Description: As the Dilbert cartoon below suggests there has been much research and more speculation about the role of the neurotransmitter dopamine in explaining the focused nature of many people’s interest in video or online games. The American Psychiatric Association considered adding a disorder called Internet Gaming Disorder the latest 5th edition of its Diagnostic and Statistical Manual but decided to include it as a special research category (needing more study). Internet-Based Gambling is covered in another category of Gambling Disorder. The articles linked below provide a general overview of this area of disorder and speculate as to possible brain based explanatory links. The most commonly noted link concerns the role of dopamine in the “pleasure” circuits” of the brain associated with basic pleasures like food and sex and perhaps also associated with the “rewards” of video gaming as suggested by Zimbu the monkey’s reaction to Dilbert’s new APP in the cartoon below. If you have not run across the connection between dopamine and video games before then read the two articles linked below for an overview. If you HAVE run across this hypothesized connection before then, as to you look through the articles try and think critically about alternative or additional hypotheses.
Source: Video Games Can Activate the Brain’s Pleasure Circuits, David j. Linden, The Compass of Pleasure, Psychology Today and Internet Gaming Disorder in DSM-5, Stephanie A. Sarkis, Here, There, and Everywhere, Psychology Today.
Date: December 19, 2017
Photo Credit: Scott Adams Dilbert.com
Links: Article Links — https://www.psychologytoday.com/blog/the-compass-pleasure/201110/video-games-can-activate-the-brains-pleasure-circuits-0 and https://www.psychologytoday.com/blog/here-there-and-everywhere/201407/internet-gaming-disorder-in-dsm-5
As with a lot of initial hypotheses about links between sometimes alarming behavior in the world and brain functioning it may well be that the dopamine hypothesis for addictive video gaming is a bit too simple to be the only explanatory angle in play. If you are up for it, a couple of the articles listed in the References (Further Reading) section below provide concise reviews of recent research using brain scans and related techniques to examine what areas of the brain are activated during video gaming and what differences there may be in the brains of those individuals who meet the diagnostic criteria for Internet Gaming Disorder compared to those who do not. The array of ways in which video games engage our brains is rather amazing but then that is likely part of why the gaming industry is so lucrative ($99.6 billion worldwide in 2016, https://venturebeat.com/2016/04/21/video-games-will-become-a-99-6b-industry-this-year-as-mobile-overtakes-consoles-and-pcs/ ).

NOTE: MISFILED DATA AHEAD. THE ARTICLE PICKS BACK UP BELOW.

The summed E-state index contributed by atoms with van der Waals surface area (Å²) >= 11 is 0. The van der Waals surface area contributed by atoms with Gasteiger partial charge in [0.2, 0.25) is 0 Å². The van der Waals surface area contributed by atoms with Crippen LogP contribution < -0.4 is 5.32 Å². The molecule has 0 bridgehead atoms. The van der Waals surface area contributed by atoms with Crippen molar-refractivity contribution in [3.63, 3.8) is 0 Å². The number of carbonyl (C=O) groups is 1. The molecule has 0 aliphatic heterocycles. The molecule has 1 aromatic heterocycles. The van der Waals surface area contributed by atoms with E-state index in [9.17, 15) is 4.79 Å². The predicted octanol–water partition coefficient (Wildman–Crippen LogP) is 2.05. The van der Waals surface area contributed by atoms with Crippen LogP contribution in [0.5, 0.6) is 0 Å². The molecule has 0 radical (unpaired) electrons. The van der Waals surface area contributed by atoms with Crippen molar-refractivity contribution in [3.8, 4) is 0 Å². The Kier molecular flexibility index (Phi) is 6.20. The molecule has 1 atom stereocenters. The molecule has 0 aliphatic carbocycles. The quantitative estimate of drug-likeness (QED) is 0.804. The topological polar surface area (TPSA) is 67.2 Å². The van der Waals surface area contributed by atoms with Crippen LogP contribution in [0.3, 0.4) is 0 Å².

Questions for Discussion:
- How might the neurochemical dopamine be involved in video gaming?
- How might dopamine be involved in the shifting of a bit of video gaming into a video gaming addiction?
- What other brain-bases systems, areas, or factors, might be involved in video gaming addiction issues?
References (Read Further):
Weinstein, A., Livny, A., & Weizman, A. (2017). New developments in brain research of internet and gaming disorder. Neuroscience & Biobehavioral Reviews. https://www.researchgate.net/profile/Aviv_Weinstein/publication/319311417_New_developments_in_brain_research_of_internet_and_gaming_disorder/links/59a32161458515fd1ff59845/New-developments-in-brain-research-of-internet-and-gaming-disorder.pdf
Weinstein, A. M. (2017). An Update Overview on Brain Imaging Studies of Internet Gaming Disorder. Frontiers in psychiatry, 8, 185. https://www.frontiersin.org/articles/10.3389/fpsyt.2017.00185
Nielsen, R. K. L., & Blom, J. H. (2017). Crimes Against Pokémon GO1: why dopamine does not explain the pleasure of video games. https://www.researchgate.net/profile/Joleen_Blom/publication/319153849_Crimes_Against_Pokemon_GO_1_why_dopamine_does_not_explain_the_pleasure_of_video_games/links/599559e7aca272ec908c4556/Crimes-Against-Pokemon-GO-1-why-dopamine-does-not-explain-the-pleasure-of-video-games.pdf
Choi, J., Cho, H., Kim, J. Y., Jung, D. J., Ahn, K. J., Kang, H. B., … & Kim, D. J. (2017). Structural alterations in the prefrontal cortex mediate the relationship between Internet gaming disorder and depressed mood. Scientific Reports, 7. https://scholar.google.ca/scholar?output=instlink&q=info:4XXIjjd70_8J:scholar.google.com/&hl=en&as_sdt=0,5&as_ylo=2016&scillfp=11502996620639751515&oi=lle